I went to see yet another oral surgeon today and it actually was not a bad experience. The oral surgeon was very kind and the people in his office were super sweet. Although he was booked up until next week, his receptionist managed to squeeze me in today.
He basically suggested that I wait before doing anything drastic and I truly appreciated him saying that. The price he quoted me was half of what the other oral surgeon quoted me. I got really excited when he told me and I wish I hadn’t, haha -__-. But I was just so shocked because the difference between what they quoted was so vast. The first one quoted me $6,050 for the procedure and the one I saw today gave me a ballpark figure around $3,500.
It was quite interesting. I think that I will return to him again and hopefully he won’t be like, “dang, if that other surgeon charged so much, I should charge more too.” Haha.
Teeth pain and oral surgeons aside, I learned something really interesting about myself today. It’s a realization that I don’t think would have come if I didn’t really listen to God. Basically, I’m a colder person than I realized.
During all these doctor visits, I’ve gotten to know a lot of people in dental offices. The last office I went to had this super friendly receptionist and she was like, “wow, you’re so nice! (: “and the receptionist and the assistant at the second office I went to today were both saying pretty much that I was a nice person.
Like I said, I do my best to be a good person and spread good vibes but I realized that I have a tendency to make people feel bad when I feel threatened. Which is normal, of course.. but it’s something I never realized until today. I went home and then I felt this distance between God and me. I prayed about it… and then I realized that before I went to see the oral surgeon today, I had an encounter with a homeless man on the street.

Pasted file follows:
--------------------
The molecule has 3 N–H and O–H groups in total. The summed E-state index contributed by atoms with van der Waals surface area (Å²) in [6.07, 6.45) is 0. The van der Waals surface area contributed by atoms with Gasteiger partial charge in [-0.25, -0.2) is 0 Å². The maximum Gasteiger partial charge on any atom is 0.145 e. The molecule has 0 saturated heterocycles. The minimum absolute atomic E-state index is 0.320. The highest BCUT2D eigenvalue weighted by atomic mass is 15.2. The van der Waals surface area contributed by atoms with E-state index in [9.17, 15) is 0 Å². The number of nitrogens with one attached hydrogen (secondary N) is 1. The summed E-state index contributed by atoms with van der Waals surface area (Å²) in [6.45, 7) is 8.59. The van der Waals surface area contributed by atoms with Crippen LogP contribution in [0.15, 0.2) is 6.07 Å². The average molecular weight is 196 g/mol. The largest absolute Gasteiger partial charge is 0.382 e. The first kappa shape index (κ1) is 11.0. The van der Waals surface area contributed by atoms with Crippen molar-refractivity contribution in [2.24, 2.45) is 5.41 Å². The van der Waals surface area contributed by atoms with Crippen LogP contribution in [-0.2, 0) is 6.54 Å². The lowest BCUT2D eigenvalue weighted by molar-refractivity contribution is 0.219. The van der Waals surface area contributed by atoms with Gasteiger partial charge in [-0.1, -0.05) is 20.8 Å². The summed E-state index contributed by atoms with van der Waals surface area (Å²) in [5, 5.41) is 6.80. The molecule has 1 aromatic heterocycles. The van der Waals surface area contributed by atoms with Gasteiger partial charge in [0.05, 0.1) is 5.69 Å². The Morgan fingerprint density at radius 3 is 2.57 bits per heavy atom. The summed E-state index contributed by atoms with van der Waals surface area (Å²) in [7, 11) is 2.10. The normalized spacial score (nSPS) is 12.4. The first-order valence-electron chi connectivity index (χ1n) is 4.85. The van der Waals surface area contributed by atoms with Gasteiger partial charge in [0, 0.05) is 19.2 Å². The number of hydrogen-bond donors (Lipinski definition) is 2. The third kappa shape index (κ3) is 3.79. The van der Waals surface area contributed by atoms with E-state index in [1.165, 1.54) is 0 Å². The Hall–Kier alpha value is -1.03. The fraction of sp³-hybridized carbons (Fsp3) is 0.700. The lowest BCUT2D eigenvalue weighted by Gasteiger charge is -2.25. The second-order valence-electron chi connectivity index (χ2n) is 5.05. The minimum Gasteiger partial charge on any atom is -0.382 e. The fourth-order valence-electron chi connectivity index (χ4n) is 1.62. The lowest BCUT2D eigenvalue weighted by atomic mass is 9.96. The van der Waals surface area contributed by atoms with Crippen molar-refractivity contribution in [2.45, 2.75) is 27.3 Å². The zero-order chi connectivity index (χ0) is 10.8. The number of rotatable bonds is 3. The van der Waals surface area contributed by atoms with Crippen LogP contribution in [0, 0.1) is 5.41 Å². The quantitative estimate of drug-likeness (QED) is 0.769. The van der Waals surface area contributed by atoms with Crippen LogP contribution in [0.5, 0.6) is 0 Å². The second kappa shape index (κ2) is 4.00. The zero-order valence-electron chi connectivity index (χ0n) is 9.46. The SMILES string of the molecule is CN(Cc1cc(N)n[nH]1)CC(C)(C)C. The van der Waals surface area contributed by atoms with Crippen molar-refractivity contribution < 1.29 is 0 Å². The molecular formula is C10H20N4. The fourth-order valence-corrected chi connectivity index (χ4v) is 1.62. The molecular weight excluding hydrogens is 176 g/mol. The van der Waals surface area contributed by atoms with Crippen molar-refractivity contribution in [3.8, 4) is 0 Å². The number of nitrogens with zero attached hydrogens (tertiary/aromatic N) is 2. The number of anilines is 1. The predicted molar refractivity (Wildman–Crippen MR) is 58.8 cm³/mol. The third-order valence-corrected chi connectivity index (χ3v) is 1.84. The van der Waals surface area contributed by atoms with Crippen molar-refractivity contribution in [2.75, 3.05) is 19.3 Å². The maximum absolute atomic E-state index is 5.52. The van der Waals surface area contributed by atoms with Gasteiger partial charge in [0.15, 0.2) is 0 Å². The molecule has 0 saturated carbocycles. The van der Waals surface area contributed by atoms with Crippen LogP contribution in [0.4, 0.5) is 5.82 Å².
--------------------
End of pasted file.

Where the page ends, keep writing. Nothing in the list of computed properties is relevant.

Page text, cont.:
It seriously would have slipped my mind if God hadn’t brought it up to me. Basically, I was waiting at the stoplight. The homeless man crossed the street and I stared ahead. I felt him make eye contact with me and then he turned and kept asking me for change. I put on my best ice-queen face and stared ahead, glaring.
My mom caught up to me and told me that I forgot the DVD for my CT scan in the car. I quickly strode off without even casting another look at the homeless man.
So here I was, at home in my comfortable bed listening to music on my IPad and drinking the expensive Gwenyth-Paltrow endorsed Moon Juice that costs an arm and a leg per satchel, and I felt that I was a pretty good person because some dental assistants said that I was nice. But the truth is that I’m not a good person at all. God’s got a lot of work to do in me.
And God showed me that I had no place in ignoring that homeless man. I should not have glared ahead and treated him like he wasn’t human. Why did I do that?
I think I was scared that if I made eye contact, he would hit me or try to hurt me. A lot of the things I do that are cold are just out of fear. I don’t like being vulnerable and if it comes down to it, I’m determined to be the one who strikes first. When people tell me I’m nice, it only reinforces the feeling that I need to do something to show people that they can’t take advantage of me.
As I write this, I get flashbacks to moments when I really did hurt people out of fear. I have a vague memory of me doing something and a friend wincing and saying, “Oohh, that’s cold.”
There are few people who hurt others for the fun of it. Most of us just hurt others because we’re afraid.
But regardless, I should have, and if I could go back I would, at least made eye contact with him and acknowledged him as a human being. Even if it was to say, “Sorry, I don’t have change” or “Can I buy you some food instead?”
And what if he did try to punch me or hit me? I could dodge and it was a busy street. The truth is, it was wrong to ignore him and treat him worse than I would a homeless dog on the street. And I thank God for showing me what I did… because it was wrong.
Because what’s really separating me from a homeless person on the street? We’re just a job, an apartment and a few weeks apart.